Football violence in the UK is on the rise: pitch invasions; players and coaches being attacked by fans; fighting inside and outside grounds across England and Wales. But what’s driving it? Cocaine and class-A drugs? A new generation of younger fans? Or a collective release of bottled frustrations after two years of Covid lockdowns?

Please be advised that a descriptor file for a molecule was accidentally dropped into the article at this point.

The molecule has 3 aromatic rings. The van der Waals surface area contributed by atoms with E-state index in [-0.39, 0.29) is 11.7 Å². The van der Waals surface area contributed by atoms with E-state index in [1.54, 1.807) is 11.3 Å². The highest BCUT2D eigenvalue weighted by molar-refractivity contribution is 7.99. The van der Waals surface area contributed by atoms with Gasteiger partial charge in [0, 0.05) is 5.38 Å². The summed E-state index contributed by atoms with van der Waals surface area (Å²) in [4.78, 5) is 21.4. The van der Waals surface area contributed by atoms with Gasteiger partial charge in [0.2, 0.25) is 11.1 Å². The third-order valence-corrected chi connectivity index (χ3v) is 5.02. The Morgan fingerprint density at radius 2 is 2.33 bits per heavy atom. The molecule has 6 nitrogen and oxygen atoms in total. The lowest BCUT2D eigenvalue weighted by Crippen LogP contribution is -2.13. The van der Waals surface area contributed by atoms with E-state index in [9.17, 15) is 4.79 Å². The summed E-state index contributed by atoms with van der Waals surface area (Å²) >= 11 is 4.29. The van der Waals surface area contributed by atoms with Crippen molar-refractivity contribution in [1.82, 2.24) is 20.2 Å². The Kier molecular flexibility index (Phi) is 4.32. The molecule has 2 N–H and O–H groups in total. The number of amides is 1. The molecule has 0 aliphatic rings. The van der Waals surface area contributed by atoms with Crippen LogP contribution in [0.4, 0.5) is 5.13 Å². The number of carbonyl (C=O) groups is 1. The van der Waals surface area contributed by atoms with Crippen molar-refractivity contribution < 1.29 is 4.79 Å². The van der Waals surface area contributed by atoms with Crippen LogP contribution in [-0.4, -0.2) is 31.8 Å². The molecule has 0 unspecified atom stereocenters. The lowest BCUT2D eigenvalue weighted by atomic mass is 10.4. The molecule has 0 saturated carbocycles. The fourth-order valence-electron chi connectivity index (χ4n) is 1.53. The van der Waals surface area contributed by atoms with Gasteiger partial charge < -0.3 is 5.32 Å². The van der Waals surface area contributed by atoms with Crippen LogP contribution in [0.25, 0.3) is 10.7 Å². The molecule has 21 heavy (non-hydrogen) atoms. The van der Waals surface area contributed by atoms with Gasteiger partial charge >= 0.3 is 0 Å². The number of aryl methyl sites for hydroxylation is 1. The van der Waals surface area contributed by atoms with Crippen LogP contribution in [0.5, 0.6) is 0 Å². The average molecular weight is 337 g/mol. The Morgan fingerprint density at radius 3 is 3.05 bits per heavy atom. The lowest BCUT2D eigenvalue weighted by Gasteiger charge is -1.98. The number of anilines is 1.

The police are cracking down with new banning orders, targeting fans supplying cocaine and other Class-A narcotics, meaning they’re not allowed back inside grounds for years. But experts say blanket bans won’t work, that the approach needs to focus on education and identifying the next generation of troublemakers before it’s too late. In the meantime, it’s left to the stewards, who have seen their workforce depleted after the pandemic, to deal with ripped up seats, broken bottles, abuse and anti-social behaviour. Are we heading back to an era of violence, with echoes of the 1980s hooliganism that tarnished British football in the eyes of the world, or is there a way to restore calm in football grounds across the country?
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